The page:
USC Digital Folklore Archives / Posts Tagged ‘summer’
Customs
Rituals, festivals, holidays

Month-Long Vacations for Argentines

“In Argentina, when people go on vacation, they take a whole month of vacation. When people say they are going on vacation, they’re gone a whole month. A lot of people will come to the states to Miami. A lot of them will go to Brazil. That’s a popular place to vacation. Some will go to Europe, like Spain. They don’t joke around with vacation in Argentina. They have the right idea, and I think we need more of that here. Most people have their own businesses, so it’s not uncommon to pick a month, usually in the summer, and take a vacation. It’s impossible to get anything done in the summer in Argentine. It’s a completely different way of life in Argentina that you wouldn’t understand if you haven’t lived there.”

Background Information and Context:

This topic came up when the informant told me that the lifestyle in Argentina is completely different from life in America, and I asked her to explain. She knows this from experience because she was born in Argentina, and she still has family that lives there.

Collector’s Notes:

As the informant said, this different approach to vacations, and the fact that most Argentine’s own small businesses shows a marked difference between the way of life there and that at of Americans. A month-long vacation in America is often thought to be reserved for those who do not care about money, especially those who are already rich. Living in a deeply capitalist society, most Americans do not think to take so much time off work, nor would their places of employment allow it. America is a place where large companies flourish, and financial growth, security, and what it means to have a successful life are often the same.

Festival
Rituals, festivals, holidays

National Cherry Festival- Traverse City

I collected this piece of folklore from my brother, who went to school in Michigan. Traverse City has a Cherry Festival every summer, and this is his experience of it:

Skye: “Along the northern shores of Lake Michigan sits Traverse City.  The city is along Grand Traverse Bay and sits at the lower end of a fertile peninsula.  For decades, the area has been the self-designated Cherry Capitol of the world because of its good farmland.”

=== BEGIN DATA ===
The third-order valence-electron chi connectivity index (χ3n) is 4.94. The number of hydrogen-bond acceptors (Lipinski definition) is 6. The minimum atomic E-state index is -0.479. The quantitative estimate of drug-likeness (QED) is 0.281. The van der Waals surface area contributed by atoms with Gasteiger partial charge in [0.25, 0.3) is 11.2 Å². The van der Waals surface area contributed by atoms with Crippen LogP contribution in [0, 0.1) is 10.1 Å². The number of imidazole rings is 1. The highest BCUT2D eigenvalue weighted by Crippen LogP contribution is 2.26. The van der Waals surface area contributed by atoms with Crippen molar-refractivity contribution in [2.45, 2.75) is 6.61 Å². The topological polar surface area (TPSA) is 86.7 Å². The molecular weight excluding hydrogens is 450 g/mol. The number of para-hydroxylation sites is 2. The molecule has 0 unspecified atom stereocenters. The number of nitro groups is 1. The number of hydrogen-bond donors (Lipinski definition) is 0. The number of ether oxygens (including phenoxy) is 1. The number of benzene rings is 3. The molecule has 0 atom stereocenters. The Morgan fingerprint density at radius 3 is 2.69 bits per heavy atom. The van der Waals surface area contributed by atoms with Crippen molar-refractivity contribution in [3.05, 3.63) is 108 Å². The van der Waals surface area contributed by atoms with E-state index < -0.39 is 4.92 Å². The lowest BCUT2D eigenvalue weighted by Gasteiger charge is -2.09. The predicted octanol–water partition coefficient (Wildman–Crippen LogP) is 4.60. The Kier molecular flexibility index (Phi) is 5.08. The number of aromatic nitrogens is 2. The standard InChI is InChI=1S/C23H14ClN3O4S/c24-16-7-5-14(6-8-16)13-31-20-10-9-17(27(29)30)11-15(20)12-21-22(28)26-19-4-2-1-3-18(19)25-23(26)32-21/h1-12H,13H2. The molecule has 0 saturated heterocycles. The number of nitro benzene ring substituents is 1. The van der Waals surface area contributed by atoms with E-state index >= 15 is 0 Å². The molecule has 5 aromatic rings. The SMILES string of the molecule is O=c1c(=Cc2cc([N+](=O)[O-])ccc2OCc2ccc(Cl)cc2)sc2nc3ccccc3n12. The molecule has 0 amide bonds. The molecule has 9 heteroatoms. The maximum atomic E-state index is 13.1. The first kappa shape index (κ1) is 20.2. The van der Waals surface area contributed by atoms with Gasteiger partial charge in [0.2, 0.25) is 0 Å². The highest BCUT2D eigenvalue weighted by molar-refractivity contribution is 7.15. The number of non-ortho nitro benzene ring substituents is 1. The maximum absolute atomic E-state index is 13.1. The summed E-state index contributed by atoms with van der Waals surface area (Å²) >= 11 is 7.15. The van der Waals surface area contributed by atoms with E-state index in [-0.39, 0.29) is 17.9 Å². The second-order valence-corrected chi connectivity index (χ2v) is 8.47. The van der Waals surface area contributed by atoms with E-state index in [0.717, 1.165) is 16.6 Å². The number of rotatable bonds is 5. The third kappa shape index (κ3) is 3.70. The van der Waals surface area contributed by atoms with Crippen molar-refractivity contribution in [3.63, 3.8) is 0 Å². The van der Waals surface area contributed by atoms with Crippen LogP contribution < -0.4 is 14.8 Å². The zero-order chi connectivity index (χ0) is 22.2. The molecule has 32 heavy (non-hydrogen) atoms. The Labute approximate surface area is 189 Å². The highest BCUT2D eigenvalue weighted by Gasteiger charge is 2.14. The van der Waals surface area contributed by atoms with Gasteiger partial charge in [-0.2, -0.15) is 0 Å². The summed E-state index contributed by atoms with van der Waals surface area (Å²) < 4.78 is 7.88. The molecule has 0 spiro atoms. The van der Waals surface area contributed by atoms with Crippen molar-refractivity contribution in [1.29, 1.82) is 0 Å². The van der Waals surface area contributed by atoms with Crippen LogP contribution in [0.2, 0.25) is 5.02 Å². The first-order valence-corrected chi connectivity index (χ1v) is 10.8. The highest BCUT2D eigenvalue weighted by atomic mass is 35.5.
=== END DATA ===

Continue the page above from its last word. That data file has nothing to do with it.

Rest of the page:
Me: How long has the festival been around?

Skye: I’m pretty sure it started at the turn of the century. The farmers would have an annual “blessing of the blossoms” in the spring–much like a blessing of the fleet in fishing communities. There is also a Cherry Blossom Queen, and a parade. The single day observance grew to be several days long.  And now, the contemporary festival is 8 days long.”

Me: What does the festival consist of?

Skye:”There is a professional mascot named Super Cherry.  Merchants set up stands and sell everything imaginable that is Cherry related.  Main stage entertainers come from all over the world.  There are baking and craft contests. Local restaurants and hotels are full and menus feature Cherry sauce, Cherry pie, Cherry mustard, Cherry wine, Cherry syrup, Cherry horseradish and Cherry ice cream.”

Analysis: Other communities in the US have food related festivals and observances– for instance Gilroy Garlic Days in California and the world famous Corn Palace in Mitchell, South Dakota. Food festivals such as these are a reminder of how America became such a prosperous country, abounding with fertile soil. Many people nowadays do not farm as their main way of making money. But Americans who have multiple generations from the U.S. likely have ancestors who farmed. Celebrating the cherry is celebrating hard work, abundance, our history as an agricultural society, and our ability to innovate with simple foods.

For the official website, see here: http://www.cherryfestival.org/

Holidays
Rituals, festivals, holidays

Taiwanese Summer Tradition

Text

During Summer, which is usually August, there’s this thing, which is.. Um.. we believe that the doors between Ying and Yang, which is between heaven and..um….. Earth and hell will open, so all the three, um…. worlds will open together and become one on Earth. So it’s like, it’s kind of the concept of purgatory opening on Earth.. It’s kind of weird. But then, at this time, usually ancestors will come back, ghosts will come back, and especially those who has no relatives or those who does not have people…. to respect them after their death. So, those are ghosts with bad intentions, and people do fear them and respect them at the same time. So, during this whole month, usually people go to temples. They pray for them. They pray that one day they can leave purgatory and go up to heaven. And they’ll bring food and, um, basically.. pray for them. So, that’s what we do during the whole summer and, at the end of August, the door will close again and we hope that those that we prayed for, and we gave food for, will go up to heaven.

Background

The informant said that she learned Taiwanese traditions from her grandparents, or it was talked about at her school (there would be stories in their textbooks about them). She emphasized that it is very important to her that she learns these traditions and keeps them up, even though some of them conflict with her own religious beliefs, because they are part of her cultural heritage. She said that it makes her sad when she sees Taiwanese-Americans who do not know or practice any Taiwanese traditions, because they are missing out on something that is a part of who they are and helps to define them.